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Peru hit by drinking water shortage as death toll in flooding up over 70

Xinhua | Updated: 2017-03-20 09:05

Peru hit by drinking water shortage as death toll in flooding up over 70

Flood survivors receive water after rivers breached their banks due to torrential rains, causing flooding and widespread destruction in Huachipa, Lima, Peru, March 18, 2017. [Photo/Agencies]

LIMA - Carrying bottles, buckets and other containers, thousands of residents of Lima are in the streets in search for drinking water, as restrictions or cuts have affected Peru's capital for the fifth straight day.

A visible evidence of the magnitude of the crisis is that the pool of Peru Square, right next to the presidential palace, was emptied by hundreds of people. Other public fountains have similarly been turned empty, despite the hundreds of tanker trucks delivering water across the city.

The shortage of water is due to to landslides of mud and stone that have fallen into the Rimac river and other tributaries on which the capital relies. The solid residue has overwhelmed the city's La Atarjea treatment plant's ability to process it into drinking water.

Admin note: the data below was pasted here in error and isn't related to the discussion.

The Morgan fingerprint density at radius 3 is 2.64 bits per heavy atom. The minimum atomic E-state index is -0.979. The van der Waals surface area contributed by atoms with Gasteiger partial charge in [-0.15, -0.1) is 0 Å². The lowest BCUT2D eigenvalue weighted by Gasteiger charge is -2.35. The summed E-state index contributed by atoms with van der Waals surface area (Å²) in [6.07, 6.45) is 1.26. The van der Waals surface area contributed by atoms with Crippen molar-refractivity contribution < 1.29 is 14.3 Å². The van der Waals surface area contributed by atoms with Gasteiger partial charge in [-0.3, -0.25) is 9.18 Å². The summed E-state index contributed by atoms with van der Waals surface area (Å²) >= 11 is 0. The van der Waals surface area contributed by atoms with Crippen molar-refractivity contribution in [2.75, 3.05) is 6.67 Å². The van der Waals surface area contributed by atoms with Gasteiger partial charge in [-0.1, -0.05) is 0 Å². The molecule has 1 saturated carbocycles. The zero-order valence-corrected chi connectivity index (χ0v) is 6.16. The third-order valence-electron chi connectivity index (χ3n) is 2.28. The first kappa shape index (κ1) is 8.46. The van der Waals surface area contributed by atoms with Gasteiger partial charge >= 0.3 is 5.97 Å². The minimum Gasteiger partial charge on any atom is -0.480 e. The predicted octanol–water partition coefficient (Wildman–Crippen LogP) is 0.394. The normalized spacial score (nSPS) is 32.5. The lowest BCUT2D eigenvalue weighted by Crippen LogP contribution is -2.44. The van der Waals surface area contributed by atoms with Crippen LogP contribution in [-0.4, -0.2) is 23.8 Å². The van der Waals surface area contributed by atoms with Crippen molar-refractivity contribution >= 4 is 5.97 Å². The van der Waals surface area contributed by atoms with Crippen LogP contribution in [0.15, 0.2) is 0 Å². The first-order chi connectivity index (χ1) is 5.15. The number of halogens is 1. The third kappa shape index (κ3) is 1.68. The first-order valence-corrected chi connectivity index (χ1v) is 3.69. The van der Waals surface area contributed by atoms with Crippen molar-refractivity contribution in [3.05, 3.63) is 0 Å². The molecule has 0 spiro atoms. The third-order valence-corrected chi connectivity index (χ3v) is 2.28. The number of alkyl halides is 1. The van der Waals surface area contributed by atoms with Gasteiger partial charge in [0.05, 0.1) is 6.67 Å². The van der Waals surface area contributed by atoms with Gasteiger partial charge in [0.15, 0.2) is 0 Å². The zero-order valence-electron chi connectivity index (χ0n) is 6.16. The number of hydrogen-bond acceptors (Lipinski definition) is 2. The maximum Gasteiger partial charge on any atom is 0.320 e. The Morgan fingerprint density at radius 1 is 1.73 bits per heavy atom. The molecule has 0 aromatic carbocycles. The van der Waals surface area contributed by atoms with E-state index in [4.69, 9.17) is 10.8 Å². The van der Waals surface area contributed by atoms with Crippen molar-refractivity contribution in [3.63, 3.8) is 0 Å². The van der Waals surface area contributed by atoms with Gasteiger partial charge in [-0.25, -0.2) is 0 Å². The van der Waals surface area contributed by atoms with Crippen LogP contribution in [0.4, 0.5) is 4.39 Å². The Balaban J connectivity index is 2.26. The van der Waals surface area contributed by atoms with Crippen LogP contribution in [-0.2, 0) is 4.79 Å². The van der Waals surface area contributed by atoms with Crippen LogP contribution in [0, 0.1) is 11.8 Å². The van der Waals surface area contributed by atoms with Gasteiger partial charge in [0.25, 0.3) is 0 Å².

"We cannot deliver turbid water, water with earth. Doing so...would cause permanent damage," said Rudecindo Vega, President of Lima's water utility, SEDAPAL, to explain the situation to the press.

However, supplies of bottled water have practically disappeared from stores due to high demands, while certain people have taken advantage of the situation and selling water at a highly inflated price.

The situation has become critical in Lima's more populous areas and suburbs where water, unsafe to drink and normally stored in cisterns to be used in parks, has been taken.

Prime Minister Fernando Zavala has called on residents to take extreme care of the limited water and to ration its use, while expressing hope the strong rains will stop and SEDAPAL can begin processing water again.

While it seems contradictory, Peru has a great many sources of drinking water. However, access to it does not reach its 30 million residents. Eight million Peruvians do not have drinking water and are obliged to rely on tanker trucks, usually not receiving enough for basic sanitary requirements.

The latest report by the Operations Center for National Emergencies on Saturday night showed that the death toll nationwide has climbed to over 70, with 170 injured and nine missing.

72,115 people have lost their homes, 567,551 people have been affected and 119,084 buildings have been damaged.

These numbers are likely to rise as more remote areas of Peru rapport in and with rain set to continue into April.

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